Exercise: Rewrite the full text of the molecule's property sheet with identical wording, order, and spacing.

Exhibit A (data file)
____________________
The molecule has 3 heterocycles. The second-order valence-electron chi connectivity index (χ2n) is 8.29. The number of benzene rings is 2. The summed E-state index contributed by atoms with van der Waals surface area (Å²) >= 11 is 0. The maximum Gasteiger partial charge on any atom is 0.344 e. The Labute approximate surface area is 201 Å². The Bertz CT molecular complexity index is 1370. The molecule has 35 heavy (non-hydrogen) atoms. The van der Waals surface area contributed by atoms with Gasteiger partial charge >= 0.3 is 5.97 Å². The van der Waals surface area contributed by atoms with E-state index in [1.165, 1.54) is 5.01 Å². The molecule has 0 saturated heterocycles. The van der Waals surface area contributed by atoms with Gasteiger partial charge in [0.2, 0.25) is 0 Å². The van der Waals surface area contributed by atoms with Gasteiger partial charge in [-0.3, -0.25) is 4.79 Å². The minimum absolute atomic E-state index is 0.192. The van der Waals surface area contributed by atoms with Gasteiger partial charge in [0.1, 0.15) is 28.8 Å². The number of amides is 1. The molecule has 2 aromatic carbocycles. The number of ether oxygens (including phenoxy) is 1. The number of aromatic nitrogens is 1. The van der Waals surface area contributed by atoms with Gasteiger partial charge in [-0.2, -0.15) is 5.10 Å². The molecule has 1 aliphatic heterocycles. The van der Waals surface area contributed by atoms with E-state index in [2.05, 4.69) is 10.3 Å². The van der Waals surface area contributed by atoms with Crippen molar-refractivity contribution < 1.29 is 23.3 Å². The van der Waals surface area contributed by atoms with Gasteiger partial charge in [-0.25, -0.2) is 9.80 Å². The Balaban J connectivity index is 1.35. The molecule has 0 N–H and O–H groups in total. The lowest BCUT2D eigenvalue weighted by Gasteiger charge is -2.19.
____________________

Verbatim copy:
The molecule has 3 heterocycles. The second-order valence-electron chi connectivity index (χ2n) is 8.29. The number of benzene rings is 2. The summed E-state index contributed by atoms with van der Waals surface area (Å²) >= 11 is 0. The maximum Gasteiger partial charge on any atom is 0.344 e. The Labute approximate surface area is 201 Å². The Bertz CT molecular complexity index is 1370. The molecule has 35 heavy (non-hydrogen) atoms. The van der Waals surface area contributed by atoms with Gasteiger partial charge >= 0.3 is 5.97 Å². The van der Waals surface area contributed by atoms with E-state index in [1.165, 1.54) is 5.01 Å². The molecule has 0 saturated heterocycles. The van der Waals surface area contributed by atoms with Gasteiger partial charge in [0.2, 0.25) is 0 Å². The van der Waals surface area contributed by atoms with Gasteiger partial charge in [-0.3, -0.25) is 4.79 Å². The minimum absolute atomic E-state index is 0.192. The van der Waals surface area contributed by atoms with Gasteiger partial charge in [0.1, 0.15) is 28.8 Å². The number of amides is 1. The molecule has 2 aromatic carbocycles. The number of ether oxygens (including phenoxy) is 1. The number of aromatic nitrogens is 1. The van der Waals surface area contributed by atoms with Gasteiger partial charge in [-0.2, -0.15) is 5.10 Å². The molecule has 1 aliphatic heterocycles. The van der Waals surface area contributed by atoms with E-state index in [2.05, 4.69) is 10.3 Å². The van der Waals surface area contributed by atoms with Crippen molar-refractivity contribution < 1.29 is 23.3 Å². The van der Waals surface area contributed by atoms with Gasteiger partial charge in [-0.25, -0.2) is 9.80 Å². The Balaban J connectivity index is 1.35. The molecule has 0 N–H and O–H groups in total. The lowest BCUT2D eigenvalue weighted by Gasteiger charge is -2.19.